“Pamela Anderson has called on Donald Trump to pardon Julian Assange in his final days as US president, saying the move could be the “perfect way” to end his term.
The former Baywatch star is one of WikiLeaks founder Assange‘s most high-profile supporters and has visited him several times in London, including at Belmarsh prison in May 2019, news.sk.y.com reported.
UN human rights expert writes a letter calling for President Trump to pardon Assange.
Nils Melzer, Special Rapporteur on torture and other cruel, inhuman or degrading treatment or punishment. Wrote the following letter in support of a pardon.
Today, I respectfully request that you pardon Mr. Julian Assange.
Mr. Assange has been arbitrarily deprived of his liberty for the past ten years. This is a high price to pay for the courage to publish true information about government misconduct worldwide.
I visited Mr. Assange in Belmarsh High-Security Prison in London, with two independent medical doctors. I can attest that his health has seriously deteriorated to the point where his life is now in danger. Critically, Mr. Assange suffers from a documented respiratory condition, which renders him extremely vulnerable to the Covid-19 pandemic that has recently broken out in the prison where he is being held.
I ask you to pardon Mr. Assange because he is not, and has never been, an enemy of the American people. His organization, WikiLeaks, fights secrecy and corruption throughout the world and, therefore, acts in the public interest both of the American people and humanity.
I ask because Mr. Assange has never published false information. The cause for any reputational harm resulting from his publications is not to be found in any misconduct on his part, but he was exposed in the very misconduct.
I ask because Mr. Assange has not hacked or stolen any of the information he published. He has obtained it from authentic documents, and sources in the same way as any other serious and independent investigative journalists conduct their work. While we may personally agree or disagree with their publications, they clearly cannot be regarded as crimes.
I ask because prosecuting Mr. Assange for publishing true information about serious official misconduct, whether in America or elsewhere, would amount to “shooting the messenger” rather than correcting the problem he exposed. This would be incompatible with the core values of justice, the rule of law, and press freedom, as reflected in the American Constitution and international human rights instruments ratified by the United States.
I ask because you have vowed, Mr. President, to pursue an agenda of fighting government corruption and misconduct; and because allowing the prosecution of Mr. Assange to continue would mean that, under your legacy, telling the truth about such corruption and misconduct has become a crime.
In pardoning Mr. Assange, Mr. President, you would send a clear message of justice, truth, and humanity to the American people and the world.
You would rehabilitate a courageous man who has suffered injustice, persecution, and humiliation for more than a decade, simply for telling the truth.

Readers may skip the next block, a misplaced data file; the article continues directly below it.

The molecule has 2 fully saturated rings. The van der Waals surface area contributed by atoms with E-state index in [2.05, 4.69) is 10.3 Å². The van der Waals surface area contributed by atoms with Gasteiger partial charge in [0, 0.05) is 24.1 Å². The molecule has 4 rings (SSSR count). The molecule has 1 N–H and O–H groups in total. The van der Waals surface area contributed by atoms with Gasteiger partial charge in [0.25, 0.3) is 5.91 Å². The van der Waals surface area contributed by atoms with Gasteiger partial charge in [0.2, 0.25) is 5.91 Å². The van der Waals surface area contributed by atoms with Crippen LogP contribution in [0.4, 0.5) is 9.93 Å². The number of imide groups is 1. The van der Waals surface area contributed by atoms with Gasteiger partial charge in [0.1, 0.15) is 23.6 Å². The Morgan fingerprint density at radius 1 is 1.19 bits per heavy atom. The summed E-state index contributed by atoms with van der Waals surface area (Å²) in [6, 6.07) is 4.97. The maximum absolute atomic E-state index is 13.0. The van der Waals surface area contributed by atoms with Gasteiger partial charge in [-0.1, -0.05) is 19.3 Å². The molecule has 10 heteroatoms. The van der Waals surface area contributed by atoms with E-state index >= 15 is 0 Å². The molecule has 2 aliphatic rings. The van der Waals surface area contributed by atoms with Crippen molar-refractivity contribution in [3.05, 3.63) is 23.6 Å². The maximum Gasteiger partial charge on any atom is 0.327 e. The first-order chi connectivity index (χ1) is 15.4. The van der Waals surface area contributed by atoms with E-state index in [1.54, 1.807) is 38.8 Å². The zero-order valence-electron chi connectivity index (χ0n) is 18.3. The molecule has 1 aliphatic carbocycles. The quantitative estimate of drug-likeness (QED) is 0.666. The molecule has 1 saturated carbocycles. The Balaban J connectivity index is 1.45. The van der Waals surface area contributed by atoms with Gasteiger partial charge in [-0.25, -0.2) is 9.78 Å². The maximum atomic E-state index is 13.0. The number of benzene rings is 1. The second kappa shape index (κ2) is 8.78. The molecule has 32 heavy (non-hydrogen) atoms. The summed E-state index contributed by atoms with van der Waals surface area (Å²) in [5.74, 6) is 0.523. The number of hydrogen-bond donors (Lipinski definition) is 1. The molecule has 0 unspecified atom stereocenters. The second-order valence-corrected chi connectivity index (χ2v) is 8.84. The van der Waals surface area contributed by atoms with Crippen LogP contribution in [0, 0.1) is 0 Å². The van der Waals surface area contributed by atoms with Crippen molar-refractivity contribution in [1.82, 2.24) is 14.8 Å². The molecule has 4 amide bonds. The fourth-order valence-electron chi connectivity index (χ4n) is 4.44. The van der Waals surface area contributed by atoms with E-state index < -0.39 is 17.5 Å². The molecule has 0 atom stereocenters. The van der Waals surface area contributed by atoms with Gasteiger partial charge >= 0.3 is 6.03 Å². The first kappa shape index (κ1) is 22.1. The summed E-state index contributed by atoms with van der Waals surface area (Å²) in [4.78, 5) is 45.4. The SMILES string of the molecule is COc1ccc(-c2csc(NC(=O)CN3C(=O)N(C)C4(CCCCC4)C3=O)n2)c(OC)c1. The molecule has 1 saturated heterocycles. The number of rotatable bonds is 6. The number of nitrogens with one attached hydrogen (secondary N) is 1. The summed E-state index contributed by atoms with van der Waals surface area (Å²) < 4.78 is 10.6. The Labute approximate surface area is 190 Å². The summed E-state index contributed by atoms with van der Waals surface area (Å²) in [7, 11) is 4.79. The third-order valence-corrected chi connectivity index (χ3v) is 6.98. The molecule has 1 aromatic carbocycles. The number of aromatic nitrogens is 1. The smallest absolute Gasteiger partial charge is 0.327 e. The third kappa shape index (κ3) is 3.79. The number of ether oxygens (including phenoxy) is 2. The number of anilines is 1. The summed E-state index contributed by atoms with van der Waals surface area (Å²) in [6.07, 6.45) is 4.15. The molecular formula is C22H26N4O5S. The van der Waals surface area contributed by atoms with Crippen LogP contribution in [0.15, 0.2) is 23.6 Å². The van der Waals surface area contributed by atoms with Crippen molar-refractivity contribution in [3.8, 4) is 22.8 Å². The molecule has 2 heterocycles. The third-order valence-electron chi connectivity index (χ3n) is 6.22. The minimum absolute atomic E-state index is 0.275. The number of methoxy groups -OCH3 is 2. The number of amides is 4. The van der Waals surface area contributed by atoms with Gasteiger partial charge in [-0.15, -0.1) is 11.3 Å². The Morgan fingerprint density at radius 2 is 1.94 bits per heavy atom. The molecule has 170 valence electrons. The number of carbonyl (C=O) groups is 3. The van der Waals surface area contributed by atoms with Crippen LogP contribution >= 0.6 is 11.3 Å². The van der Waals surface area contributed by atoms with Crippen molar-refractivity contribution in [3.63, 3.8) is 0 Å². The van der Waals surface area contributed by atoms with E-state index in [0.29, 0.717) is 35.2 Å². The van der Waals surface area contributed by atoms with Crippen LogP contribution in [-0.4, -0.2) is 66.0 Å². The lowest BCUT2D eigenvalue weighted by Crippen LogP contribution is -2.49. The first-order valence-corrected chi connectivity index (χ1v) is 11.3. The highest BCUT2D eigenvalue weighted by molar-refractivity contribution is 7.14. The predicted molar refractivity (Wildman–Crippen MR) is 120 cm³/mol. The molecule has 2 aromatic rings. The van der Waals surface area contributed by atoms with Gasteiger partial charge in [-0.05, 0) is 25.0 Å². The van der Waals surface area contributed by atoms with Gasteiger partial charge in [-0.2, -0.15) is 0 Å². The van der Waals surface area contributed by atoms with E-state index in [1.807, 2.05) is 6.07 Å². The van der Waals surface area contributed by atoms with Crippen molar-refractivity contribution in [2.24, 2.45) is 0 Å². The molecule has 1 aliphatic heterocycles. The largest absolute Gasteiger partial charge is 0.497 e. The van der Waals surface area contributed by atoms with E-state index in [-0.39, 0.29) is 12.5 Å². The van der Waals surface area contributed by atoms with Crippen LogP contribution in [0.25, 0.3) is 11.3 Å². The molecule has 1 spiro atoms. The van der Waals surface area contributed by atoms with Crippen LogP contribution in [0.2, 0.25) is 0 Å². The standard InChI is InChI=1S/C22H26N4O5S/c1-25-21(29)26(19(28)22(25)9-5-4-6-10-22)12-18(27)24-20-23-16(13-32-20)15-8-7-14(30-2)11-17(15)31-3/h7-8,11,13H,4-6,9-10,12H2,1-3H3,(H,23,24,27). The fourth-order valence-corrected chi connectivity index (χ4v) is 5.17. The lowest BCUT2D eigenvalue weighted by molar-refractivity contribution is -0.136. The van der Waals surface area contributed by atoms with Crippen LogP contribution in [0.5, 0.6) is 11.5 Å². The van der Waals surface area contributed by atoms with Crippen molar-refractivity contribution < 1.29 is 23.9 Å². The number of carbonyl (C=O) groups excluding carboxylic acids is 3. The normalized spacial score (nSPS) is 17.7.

Last but not least, you would give back to Mr. Assange’s two young sons, the loving father they need and look up to. You would also reassure these children, and through them, all children of the world, that there is nothing wrong with telling the truth, but that it is the right thing to do; that it is honorable to fight for justice and, indeed, that these are the values America and the world stand for.”
For these reasons, I respectfully appeal to you to pardon Julian Assange. Whatever our personal views and sympathies may be, I believe that, after a decade of persecution, this man’s unjust suffering must end now.
Please, use your pardon’s power to right the wrongs inflicted on Julian Assange, end his unjust ordeal, and reunite him with his family!
I respectfully thank you for considering this appeal with foresight, generosity, and compassion.
Please accept, Mr. President, the assurances of my highest consideration.
The President should grant Assange a pardon.
We agree with Anderson and Melzer that the President should give Assange a pardon.
Assange is “being charged with serious crimes for providing remedial tips to his source for the 2010 disclosures of State Department cables about the war on terror.
Successful prosecution of Assange in U.S. courts could have a chilling effect on any journalist who advises a source on how to hide his or her digital footprints. Either way, in this case, the Justice Department has stretched the definition of ‘hacking’ beyond recognition”, the japantimes writes.
In making this decision, we reject the argument that Trump “knew that Wikileaks was laundering emails hacked by Russia’s intelligence services and made them a centerpiece of his campaign anyway — then tried to enlist Assange in that lie.”
There is no credible evidence to support that Trump knew about Russia’s alleged involvement with Wikileak’s source of leaking knowledge.
Indeed, Assange has long maintained that Russia was not supplying this information; he once claimed that a Democrat operative, who was later murdered, was the source for the emails.
By a preponderance of the evidence, the evidence shows that Assange was getting his information from legitimate sources. He should be pardoned.